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AMERMS Workshop 3: A Regulatory Environment to End Poverty (PPT by David Cracknell)
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AMERMS Workshop 3: A Regulatory Environment to End Poverty (PPT by David Cracknell)


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What is a Regulatory Environment that Truly Works for MFIs, Their Clients, and the End of Poverty
ROOM: Lenana Hall
Translated session: English & French
Chair: Prof. Njuguna Ndung’u, Governor, Central Bank of Kenya
Panelist: Mr. David Cracknell, MicroSave, USA

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  • 1. Microfinance Regulation
    Regulating Opportunity
  • 2. MicroSave
    MicroSave’s experience in Africa
    Kenya, Uganda, Tanzania, Egypt, Ethiopia, Cameroon, Ghana, Nigeria, South Africa, Malawi, Democratic Republic of the Congo, Sierra Leone
    MicroSave has gained specific knowledge in micro-deposits, and has been involved in
    Transformation of Faulu Kenya
    Transformation of Ugandan MDIs
    Initial transformation of Tanzanian MFIs
    Pilot Test of M-Pesa
    Central bank discussions in East and West Africa
    Discussions on SACCO regulations
    Experience in M-Banking
  • 3. Regulation
    The financial access imperative provides the strongest rationale for the regulation of microfinance institutions.
    In many countries in Africa less than ten percent of the population have accounts in formal sector institutions.
    Why regulation
    A)deposit taking, reducing cost of access, increasing points of access.
    B) increasing competition from diverse institutions
    Note: Regulation does not guarantee successful institutions!
  • 4. Competitive Environment
    There is rapid change in the wider financial industry for mass market banking means regulation that will affect microfinance will will happen
    Commercial Banking - Downscaling
    Credit Unions, Community Banks – innovation
    MFIs – Outreach, mission, micro-savings innovation
    MNOs/Banks – M-Banking
    Agency Banking
    High cost and high returns to technology
  • 5. The Regulatory Environment
    Institutional regulations: Direct regulation of microfinance institutions, or credit unions (SACCOs)
    Payment regulations (m-banking): Who can conduct mobile phone banking, the payments that can be handled through different channels.
    KYC regulations: The application of KYC principles into microfinance
    Agency regulations: Can microfinance institutions be agents of banks, or can they have agents of their own.
  • 6. Ranges of Conservatism
    A restrictive environment for microfinance in Egypt – credit only
    A similar environment for microfinance and central bank regulation in many countries
    Kenya, Uganda, Tanzania
    A less restrictive environment in some countries
    A factor underlying this conservatism in some cases may be Central Bank capacity to regulate on one side, and the large potential number of institutions to be regulated on the another.
  • 7. Challenges
    Getting the balance right is an Art:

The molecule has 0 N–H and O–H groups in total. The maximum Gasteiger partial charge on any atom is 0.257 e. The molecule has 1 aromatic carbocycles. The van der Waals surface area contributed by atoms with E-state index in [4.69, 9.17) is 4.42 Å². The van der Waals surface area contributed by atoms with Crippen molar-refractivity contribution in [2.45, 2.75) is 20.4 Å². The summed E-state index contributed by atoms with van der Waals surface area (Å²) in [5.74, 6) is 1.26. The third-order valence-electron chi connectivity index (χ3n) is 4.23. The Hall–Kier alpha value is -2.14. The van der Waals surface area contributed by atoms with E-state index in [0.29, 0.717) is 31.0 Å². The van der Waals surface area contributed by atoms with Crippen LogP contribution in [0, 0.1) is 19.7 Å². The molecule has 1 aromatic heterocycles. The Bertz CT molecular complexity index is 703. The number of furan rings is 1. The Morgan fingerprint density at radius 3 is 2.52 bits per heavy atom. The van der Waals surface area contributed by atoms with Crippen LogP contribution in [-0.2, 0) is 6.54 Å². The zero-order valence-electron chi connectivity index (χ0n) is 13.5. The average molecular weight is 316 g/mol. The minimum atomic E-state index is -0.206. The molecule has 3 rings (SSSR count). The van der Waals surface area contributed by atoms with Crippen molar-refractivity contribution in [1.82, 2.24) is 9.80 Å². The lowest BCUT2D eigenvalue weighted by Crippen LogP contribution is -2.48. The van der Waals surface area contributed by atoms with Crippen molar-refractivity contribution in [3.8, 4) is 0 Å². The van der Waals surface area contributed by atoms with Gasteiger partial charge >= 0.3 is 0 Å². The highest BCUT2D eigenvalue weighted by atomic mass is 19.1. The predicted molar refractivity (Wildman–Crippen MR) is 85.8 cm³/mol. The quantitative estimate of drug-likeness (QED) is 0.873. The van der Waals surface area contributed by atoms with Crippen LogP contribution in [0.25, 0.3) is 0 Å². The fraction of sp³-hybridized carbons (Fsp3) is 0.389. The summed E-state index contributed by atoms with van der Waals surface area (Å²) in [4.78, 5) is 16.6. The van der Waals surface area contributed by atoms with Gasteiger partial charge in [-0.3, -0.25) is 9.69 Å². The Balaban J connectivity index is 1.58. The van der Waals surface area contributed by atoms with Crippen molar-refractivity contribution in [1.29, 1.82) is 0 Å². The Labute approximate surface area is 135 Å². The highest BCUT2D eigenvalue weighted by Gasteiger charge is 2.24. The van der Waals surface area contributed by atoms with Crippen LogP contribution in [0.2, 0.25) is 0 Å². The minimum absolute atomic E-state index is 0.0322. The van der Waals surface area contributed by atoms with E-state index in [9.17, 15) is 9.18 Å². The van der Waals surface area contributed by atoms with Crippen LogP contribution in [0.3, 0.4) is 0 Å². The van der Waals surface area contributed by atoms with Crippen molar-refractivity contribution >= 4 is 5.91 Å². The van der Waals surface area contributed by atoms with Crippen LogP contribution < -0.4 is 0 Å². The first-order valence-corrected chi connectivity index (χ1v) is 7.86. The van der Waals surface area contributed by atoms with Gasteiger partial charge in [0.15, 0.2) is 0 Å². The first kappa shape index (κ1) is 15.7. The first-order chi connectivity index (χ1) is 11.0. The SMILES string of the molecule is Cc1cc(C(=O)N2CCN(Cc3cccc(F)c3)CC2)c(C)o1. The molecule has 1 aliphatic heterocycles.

Nigeria: Community Banks licensed as deposit taking institutions. Low capital. Low standards. CBN in a race to inject capacity into the industry.
    Institutional failures highly likely. Difficult to regulate before institutional capacity is built
    M-Banking regulations highly restrictive with the maximum transaction for non KYC of only a few dollars.
  • 8. Challenges - Uganda
    Essentially cut down regulations for Banks
    Similar formats aside from capital – often more restrictive
    Loan portfolio, ownership, product types
    Place of business has been a significant cost for microfinance
    Research suggests customers prefer to deposit in banks
    MDIs thinking about registering as banks, as they can meet the criteria.
    Opportunity Uganda registered as a Tier 2
    Careful rethinking on Credit Bureau Regulations
  • 9. Challenges – Becoming Regulated
    Limited number of regulated institutions so far process lengthy and costly. Two institutions supported by donor funds to transform in Kenya – only one regulated so far. Jamii Bora – merger with Credit Bank.
    But - scale - SACCO Societies Regulatory Authority – 205 institutions to be regulated as FOSAs. (All are supposed to be regulated).
  • 10. Why Regulate – Microfinance Challenge
    Make use of the regulations
    Too many institutions see regulation as the end in itself. But fail to adequately position themselves to take advantage of the regulations
    Its not all about regulations
    Ugandan microfinance institutions failing to gain significant deposits. Unless you can raise significant deposits – why become regulated? High costs, and vulnerabilities.
  • 11. Challenges M-Banking
    MNO led: few markets have allowed this, though this is the model that creates the fastest access. Kenya 9 million M-Pesa Accounts. 16,000 agents.
    Bank led: partnerships with banks is a normal model. This can be much slower than MNO led. Depends critically on the nature of the partnership.
  • 12. Opportunities
    KYC: Clarity on how KYC impacts on microfinance
    Regulatory process: Clarity on the process (always difficult for the first few!)
    Place of Business: Reduce requirements (insurance)
    M-Banking Regulations: Enable transactions even if this is MNO led. Don’t be too restrictive on the accounts. Clarity on KYC.
    M-Banking Microfinance Companies: These are coming.
    Agency Regulations: Develop and implement
    Shared infrastructures: Support such developments